Sometimes, silly and ridiculous things happen in your life and you just have to blog them. This is one of those times.
So I'm in a book group. A great book group. It was started by three friends of mine, Amy, Kate, and Jessica. Prior to book club, Amy and Kate had never met Jessica, nor did they have any idea that Jessica was a friend of mine, and had been for several years. Kate (I think) put an ad for a book group on Craig's list or something, and Jessica responded. After a few meetings, my name somehow came up and Jessica was shocked and delighted to find that I was also good friends with Amy and Kate. This kind of proves my friend Pam's theory that all roads lead back to me, but moving on.
I eventually joined this book group, and other members came and went. It's been meeting for three or four years at this point. (I came in around year 2.5.) There are seven members currently.
We were supposed to meet last Friday, but the host cancelled a few hours before the even because her husband was sick.
This was irritating. To me and to others as well, and for a couple of reasons. One is that the hostess (not one of the women I named above) has cancelled on book group last minutes multiple times, and once before when she was supposed to be hosting. In fact, she had cancelled on the prior two meetings (maybe more?) This is what we call a pattern. It's also irritating because it's just plain inconsiderate of everyone else's time.
Because I knew there was frustration in the group surrounding this issue, I decided to email the hostess and let her know that I was upset with the situation and that I though she handled it poorly. I emailed her apart from the rest of the group so she would not feel like everyone was ganging up on her.
Here's my email:
Hi, Emily. In the interest of being transparent and honest, I wanted to let you know how frustrated and annoyed I was that you cancelled book group last week. I felt like it was really inconsiderate of everyone else's time and the effort we'd put into arranging our schedules and reading the book. I understand that you cannot help if your husband is sick and sometimes things come up, but out of respect for the other six people in the group who had set aside last Friday on their schedules, you could have asked someone else if they could take over hosting duties before you just cancelled, or you could have suggested an alternate location at a coffee shop or restaurant.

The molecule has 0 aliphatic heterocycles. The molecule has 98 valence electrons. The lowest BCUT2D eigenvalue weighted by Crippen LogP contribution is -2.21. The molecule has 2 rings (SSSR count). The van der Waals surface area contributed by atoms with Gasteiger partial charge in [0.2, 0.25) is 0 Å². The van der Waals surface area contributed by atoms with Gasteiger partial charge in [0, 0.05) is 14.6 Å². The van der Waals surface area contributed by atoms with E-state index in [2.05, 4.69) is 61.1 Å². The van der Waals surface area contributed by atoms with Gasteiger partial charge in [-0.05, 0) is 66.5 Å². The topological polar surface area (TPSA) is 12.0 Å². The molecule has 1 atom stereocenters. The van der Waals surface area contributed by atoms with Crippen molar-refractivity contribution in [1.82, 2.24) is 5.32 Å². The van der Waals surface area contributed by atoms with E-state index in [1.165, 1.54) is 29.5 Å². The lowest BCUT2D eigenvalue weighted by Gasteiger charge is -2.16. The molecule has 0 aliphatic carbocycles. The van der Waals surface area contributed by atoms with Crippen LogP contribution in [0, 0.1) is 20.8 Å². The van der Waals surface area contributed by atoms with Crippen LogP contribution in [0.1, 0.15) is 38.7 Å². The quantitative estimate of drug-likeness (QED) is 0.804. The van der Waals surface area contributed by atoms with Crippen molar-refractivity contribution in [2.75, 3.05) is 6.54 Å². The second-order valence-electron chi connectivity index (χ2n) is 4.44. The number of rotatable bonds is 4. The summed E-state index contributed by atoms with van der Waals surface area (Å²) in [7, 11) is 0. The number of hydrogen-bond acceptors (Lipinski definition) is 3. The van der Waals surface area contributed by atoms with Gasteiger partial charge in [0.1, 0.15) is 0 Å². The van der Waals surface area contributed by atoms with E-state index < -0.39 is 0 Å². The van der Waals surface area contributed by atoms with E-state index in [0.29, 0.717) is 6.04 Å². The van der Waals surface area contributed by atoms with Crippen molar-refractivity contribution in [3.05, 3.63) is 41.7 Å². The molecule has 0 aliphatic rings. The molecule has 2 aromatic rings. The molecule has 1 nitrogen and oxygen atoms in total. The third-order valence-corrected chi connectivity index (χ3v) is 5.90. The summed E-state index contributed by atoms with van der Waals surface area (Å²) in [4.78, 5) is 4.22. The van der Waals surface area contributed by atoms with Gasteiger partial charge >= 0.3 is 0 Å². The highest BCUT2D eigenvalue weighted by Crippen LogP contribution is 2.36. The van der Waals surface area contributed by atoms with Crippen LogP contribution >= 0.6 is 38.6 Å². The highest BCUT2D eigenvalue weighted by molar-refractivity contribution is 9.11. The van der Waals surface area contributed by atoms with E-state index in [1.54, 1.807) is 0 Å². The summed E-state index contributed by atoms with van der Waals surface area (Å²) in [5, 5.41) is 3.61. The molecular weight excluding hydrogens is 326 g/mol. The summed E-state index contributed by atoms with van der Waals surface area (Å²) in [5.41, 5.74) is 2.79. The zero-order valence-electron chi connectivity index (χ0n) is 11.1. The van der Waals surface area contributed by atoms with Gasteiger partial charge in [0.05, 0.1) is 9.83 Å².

Personally, it is not at all easy for me to plan an evening out with two small children, a husband that works long hours, and my own irregular freelance schedule. Nights out with friends (and without my little people) are a big deal to me and take weeks of planning in advance, so a last minute cancellation is really devastating to me. I don't mean to speak for others, but it's kind of a big deal for seven people to coordinate their schedules and I'm sure they were frustrated as well. If you volunteer to host in the future, I hope that you will keep the rest of us in mind should you need to cancel, and maybe put more effort into finding an alternate solution so we are not all left high and dry.
So, I know I'm being really direct here, but I also think I'm being fair and addressing the situation up front, like an adult.
Well. WELL. You would have though I threw a slushie in her face or something, because she quit book group! Not only did she quit book group, but she emailed everyone in book group BUT ME to tell them she was quitting. Have I somehow gotten lost in some Sweet Valley High time warp? Don't grown ups just tell each other when they are angry and discuss the situation? Or perhaps I should post passive aggressive Facebook status updates about all of this? And. AND. She did not even read the book! OMG, right?